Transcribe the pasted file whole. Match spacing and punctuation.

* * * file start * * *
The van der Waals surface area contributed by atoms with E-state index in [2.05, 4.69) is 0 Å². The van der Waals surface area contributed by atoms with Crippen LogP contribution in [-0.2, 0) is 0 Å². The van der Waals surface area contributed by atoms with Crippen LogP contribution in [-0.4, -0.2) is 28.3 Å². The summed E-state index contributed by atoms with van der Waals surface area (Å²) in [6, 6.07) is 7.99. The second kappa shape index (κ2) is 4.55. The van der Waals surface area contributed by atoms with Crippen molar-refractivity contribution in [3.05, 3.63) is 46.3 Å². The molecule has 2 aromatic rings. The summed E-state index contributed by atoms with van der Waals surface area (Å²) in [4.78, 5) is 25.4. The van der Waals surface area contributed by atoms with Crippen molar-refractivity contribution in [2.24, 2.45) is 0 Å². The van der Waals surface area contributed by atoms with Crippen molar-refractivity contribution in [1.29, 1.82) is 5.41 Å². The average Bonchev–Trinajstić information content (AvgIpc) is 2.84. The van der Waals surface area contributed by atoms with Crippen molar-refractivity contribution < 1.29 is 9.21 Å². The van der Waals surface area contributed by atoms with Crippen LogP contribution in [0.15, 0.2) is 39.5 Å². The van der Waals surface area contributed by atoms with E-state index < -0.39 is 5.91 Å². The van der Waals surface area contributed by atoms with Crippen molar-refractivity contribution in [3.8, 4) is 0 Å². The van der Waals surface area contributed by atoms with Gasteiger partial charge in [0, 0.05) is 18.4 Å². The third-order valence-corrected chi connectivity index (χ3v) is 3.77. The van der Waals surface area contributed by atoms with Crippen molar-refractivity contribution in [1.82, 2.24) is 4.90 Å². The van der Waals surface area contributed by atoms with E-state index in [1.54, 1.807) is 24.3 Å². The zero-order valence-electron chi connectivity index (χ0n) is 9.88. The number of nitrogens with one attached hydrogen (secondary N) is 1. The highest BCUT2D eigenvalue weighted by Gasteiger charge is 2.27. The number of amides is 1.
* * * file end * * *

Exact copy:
The van der Waals surface area contributed by atoms with E-state index in [2.05, 4.69) is 0 Å². The van der Waals surface area contributed by atoms with Crippen LogP contribution in [-0.2, 0) is 0 Å². The van der Waals surface area contributed by atoms with Crippen LogP contribution in [-0.4, -0.2) is 28.3 Å². The summed E-state index contributed by atoms with van der Waals surface area (Å²) in [6, 6.07) is 7.99. The second kappa shape index (κ2) is 4.55. The van der Waals surface area contributed by atoms with Crippen molar-refractivity contribution in [3.05, 3.63) is 46.3 Å². The molecule has 2 aromatic rings. The summed E-state index contributed by atoms with van der Waals surface area (Å²) in [4.78, 5) is 25.4. The van der Waals surface area contributed by atoms with Crippen molar-refractivity contribution in [2.24, 2.45) is 0 Å². The van der Waals surface area contributed by atoms with Crippen molar-refractivity contribution in [1.29, 1.82) is 5.41 Å². The average Bonchev–Trinajstić information content (AvgIpc) is 2.84. The van der Waals surface area contributed by atoms with Crippen molar-refractivity contribution < 1.29 is 9.21 Å². The van der Waals surface area contributed by atoms with Crippen LogP contribution in [0.15, 0.2) is 39.5 Å². The van der Waals surface area contributed by atoms with E-state index < -0.39 is 5.91 Å². The van der Waals surface area contributed by atoms with Crippen molar-refractivity contribution in [3.8, 4) is 0 Å². The van der Waals surface area contributed by atoms with Gasteiger partial charge in [0, 0.05) is 18.4 Å². The third-order valence-corrected chi connectivity index (χ3v) is 3.77. The van der Waals surface area contributed by atoms with Crippen molar-refractivity contribution in [1.82, 2.24) is 4.90 Å². The van der Waals surface area contributed by atoms with E-state index in [1.54, 1.807) is 24.3 Å². The zero-order valence-electron chi connectivity index (χ0n) is 9.88. The number of nitrogens with one attached hydrogen (secondary N) is 1. The highest BCUT2D eigenvalue weighted by Gasteiger charge is 2.27. The number of amides is 1.